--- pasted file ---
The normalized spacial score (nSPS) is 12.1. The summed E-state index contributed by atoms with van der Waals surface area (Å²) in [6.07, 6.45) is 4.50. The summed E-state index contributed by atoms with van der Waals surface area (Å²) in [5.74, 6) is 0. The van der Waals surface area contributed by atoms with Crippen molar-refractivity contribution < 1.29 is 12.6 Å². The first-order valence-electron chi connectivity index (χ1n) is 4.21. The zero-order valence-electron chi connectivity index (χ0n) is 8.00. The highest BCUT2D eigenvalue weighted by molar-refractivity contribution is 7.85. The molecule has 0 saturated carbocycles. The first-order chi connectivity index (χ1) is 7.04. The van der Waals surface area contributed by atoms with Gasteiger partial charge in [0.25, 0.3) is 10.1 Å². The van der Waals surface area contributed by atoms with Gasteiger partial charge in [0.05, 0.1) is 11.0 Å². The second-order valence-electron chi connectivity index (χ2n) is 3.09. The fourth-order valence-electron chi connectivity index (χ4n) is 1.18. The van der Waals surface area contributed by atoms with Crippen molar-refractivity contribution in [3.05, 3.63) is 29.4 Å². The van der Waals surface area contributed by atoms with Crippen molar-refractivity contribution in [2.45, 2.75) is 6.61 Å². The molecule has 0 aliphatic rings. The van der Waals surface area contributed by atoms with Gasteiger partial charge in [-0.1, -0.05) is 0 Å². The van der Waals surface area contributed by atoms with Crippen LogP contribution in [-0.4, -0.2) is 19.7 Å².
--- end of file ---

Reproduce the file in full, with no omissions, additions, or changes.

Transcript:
The normalized spacial score (nSPS) is 12.1. The summed E-state index contributed by atoms with van der Waals surface area (Å²) in [6.07, 6.45) is 4.50. The summed E-state index contributed by atoms with van der Waals surface area (Å²) in [5.74, 6) is 0. The van der Waals surface area contributed by atoms with Crippen molar-refractivity contribution < 1.29 is 12.6 Å². The first-order valence-electron chi connectivity index (χ1n) is 4.21. The zero-order valence-electron chi connectivity index (χ0n) is 8.00. The highest BCUT2D eigenvalue weighted by molar-refractivity contribution is 7.85. The molecule has 0 saturated carbocycles. The first-order chi connectivity index (χ1) is 7.04. The van der Waals surface area contributed by atoms with Gasteiger partial charge in [0.25, 0.3) is 10.1 Å². The van der Waals surface area contributed by atoms with Gasteiger partial charge in [0.05, 0.1) is 11.0 Å². The second-order valence-electron chi connectivity index (χ2n) is 3.09. The fourth-order valence-electron chi connectivity index (χ4n) is 1.18. The van der Waals surface area contributed by atoms with Crippen molar-refractivity contribution in [3.05, 3.63) is 29.4 Å². The van der Waals surface area contributed by atoms with Crippen molar-refractivity contribution in [2.45, 2.75) is 6.61 Å². The molecule has 0 aliphatic rings. The van der Waals surface area contributed by atoms with Gasteiger partial charge in [-0.1, -0.05) is 0 Å². The van der Waals surface area contributed by atoms with Crippen LogP contribution in [-0.4, -0.2) is 19.7 Å².